Wayne is incorrect. In 2007, Australia had a median average of 7 candidates running in each of its districts, and none of its districts had fewer than 4.

Of course proportional representation is better for representing diversity, and Australia at least has its senate. But AV is certainly better than FPTP for voter options and vigorous contests across a country.

Wayne Smith said...

I hasten to point out that I am not an expert on Australian politics.

A quick search reveals that the current standings in the Australian House of Commons are Labour 83, Liberal 55, National 9. This is typical. There have been a few Independents, and something called the Country Liberal Party has won the occasional seat, but other than that, no other party has won a seat in the lower house since 1946. They run candidates, sure, but they don't get elected.

The only reason there is a third party is that National has a regional presence, and they have a pact with the Liberals not to seriously contest seats in each other's territory. They have formed actual coalition governments in the past.

This has been pretty much the situation since AV was introduced in Australia in 1918.

Proportional voting in the Senate was introduced in the Senate in 1948. Since then it has been normal for the balance of power in the Senate to be held by parties that would not have any representation at all if not for proportional voting.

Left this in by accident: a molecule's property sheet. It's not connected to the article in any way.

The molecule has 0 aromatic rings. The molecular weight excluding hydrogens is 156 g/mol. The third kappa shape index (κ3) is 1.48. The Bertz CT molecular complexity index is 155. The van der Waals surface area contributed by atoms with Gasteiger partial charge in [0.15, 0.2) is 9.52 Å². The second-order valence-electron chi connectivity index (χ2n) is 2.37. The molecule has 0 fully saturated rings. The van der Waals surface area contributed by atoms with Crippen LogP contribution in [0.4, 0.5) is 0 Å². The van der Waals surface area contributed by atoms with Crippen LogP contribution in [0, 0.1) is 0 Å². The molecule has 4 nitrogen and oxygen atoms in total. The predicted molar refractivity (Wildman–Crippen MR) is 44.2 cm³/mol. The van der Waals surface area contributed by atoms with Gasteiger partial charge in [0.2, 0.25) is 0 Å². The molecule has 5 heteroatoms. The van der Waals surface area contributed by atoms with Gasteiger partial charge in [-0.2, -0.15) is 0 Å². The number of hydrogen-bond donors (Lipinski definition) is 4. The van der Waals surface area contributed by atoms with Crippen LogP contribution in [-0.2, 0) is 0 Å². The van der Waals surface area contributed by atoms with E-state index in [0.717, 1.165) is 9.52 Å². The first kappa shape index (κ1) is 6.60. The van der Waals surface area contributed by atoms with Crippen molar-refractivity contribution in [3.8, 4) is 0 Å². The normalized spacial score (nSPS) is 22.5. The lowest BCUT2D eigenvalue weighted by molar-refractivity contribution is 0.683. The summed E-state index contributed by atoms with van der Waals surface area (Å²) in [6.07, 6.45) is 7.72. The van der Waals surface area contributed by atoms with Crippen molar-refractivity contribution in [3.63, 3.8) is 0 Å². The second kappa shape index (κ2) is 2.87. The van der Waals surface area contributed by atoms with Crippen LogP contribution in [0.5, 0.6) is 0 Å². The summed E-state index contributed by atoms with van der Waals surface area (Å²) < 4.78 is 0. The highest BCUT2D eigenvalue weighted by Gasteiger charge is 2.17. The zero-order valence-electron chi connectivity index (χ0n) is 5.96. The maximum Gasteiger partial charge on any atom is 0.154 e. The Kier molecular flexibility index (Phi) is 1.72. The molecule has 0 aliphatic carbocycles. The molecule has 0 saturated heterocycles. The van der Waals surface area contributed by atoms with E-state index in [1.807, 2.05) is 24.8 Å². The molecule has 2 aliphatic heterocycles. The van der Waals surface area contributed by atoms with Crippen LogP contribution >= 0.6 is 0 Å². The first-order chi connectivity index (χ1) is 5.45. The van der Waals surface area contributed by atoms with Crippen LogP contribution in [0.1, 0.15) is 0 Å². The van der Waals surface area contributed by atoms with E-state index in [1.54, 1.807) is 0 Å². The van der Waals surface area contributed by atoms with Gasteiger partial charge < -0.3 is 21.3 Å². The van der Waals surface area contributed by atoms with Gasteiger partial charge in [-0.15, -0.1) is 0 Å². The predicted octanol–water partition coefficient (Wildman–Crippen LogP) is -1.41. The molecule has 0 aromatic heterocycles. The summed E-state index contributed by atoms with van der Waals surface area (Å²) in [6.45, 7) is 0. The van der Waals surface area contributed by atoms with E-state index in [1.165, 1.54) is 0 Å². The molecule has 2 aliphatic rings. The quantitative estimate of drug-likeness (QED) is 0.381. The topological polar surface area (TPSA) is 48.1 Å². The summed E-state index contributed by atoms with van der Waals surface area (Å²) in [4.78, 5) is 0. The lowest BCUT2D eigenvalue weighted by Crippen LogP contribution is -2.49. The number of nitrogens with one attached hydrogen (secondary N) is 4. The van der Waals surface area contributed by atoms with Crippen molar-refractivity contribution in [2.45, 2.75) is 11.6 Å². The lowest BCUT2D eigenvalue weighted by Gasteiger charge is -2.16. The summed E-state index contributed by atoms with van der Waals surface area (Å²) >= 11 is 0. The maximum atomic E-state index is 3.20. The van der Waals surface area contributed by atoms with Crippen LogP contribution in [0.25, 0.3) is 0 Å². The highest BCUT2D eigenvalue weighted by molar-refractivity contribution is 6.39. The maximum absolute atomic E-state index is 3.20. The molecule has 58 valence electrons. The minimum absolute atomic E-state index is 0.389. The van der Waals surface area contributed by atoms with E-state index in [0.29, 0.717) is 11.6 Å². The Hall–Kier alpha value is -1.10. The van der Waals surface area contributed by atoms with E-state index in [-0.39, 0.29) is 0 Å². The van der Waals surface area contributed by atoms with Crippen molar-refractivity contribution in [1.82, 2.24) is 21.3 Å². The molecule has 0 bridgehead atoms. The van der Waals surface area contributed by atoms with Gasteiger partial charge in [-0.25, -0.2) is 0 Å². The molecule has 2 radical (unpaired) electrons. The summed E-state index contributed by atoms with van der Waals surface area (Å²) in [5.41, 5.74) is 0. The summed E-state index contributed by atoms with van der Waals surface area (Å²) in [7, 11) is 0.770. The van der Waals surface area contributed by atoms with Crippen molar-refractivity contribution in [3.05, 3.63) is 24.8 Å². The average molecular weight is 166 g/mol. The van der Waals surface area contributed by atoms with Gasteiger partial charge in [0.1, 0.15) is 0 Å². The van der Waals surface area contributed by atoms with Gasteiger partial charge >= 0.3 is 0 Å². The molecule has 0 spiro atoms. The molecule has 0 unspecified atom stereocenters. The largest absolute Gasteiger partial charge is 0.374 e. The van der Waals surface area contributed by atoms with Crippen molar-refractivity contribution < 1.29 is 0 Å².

The Australians have what we in Canada would call a triple-E Senate. Each state has an Equal number of representatives, the Senate is fully Elected, and because they have full elected legitimacy, they are able to be Effective.

I don't know the details about what the Australian Senate can do , but my understanding is that they have, on occasion, been a brake on unfettered majority power in the House of Commons. Some regard this as a saving grace of Australian politics, although the government, of course, tends to regard it as a pain in the arse.

schiller1979 said...

Perhaps some third-party activity is a good thing, to allow alternative ideas to be introduced, which might not fit in with the interests of two dominant parties. But I question whether any of us would want our countries to experience the chaos that results from proportional representation as it's practiced in Israel.

Wayne Smith said...

Anecdotes are not evidence. Bad cases make bad law. Israel has lots of very real problems that are not caused by its voting system.

For real information on comparative voting systems: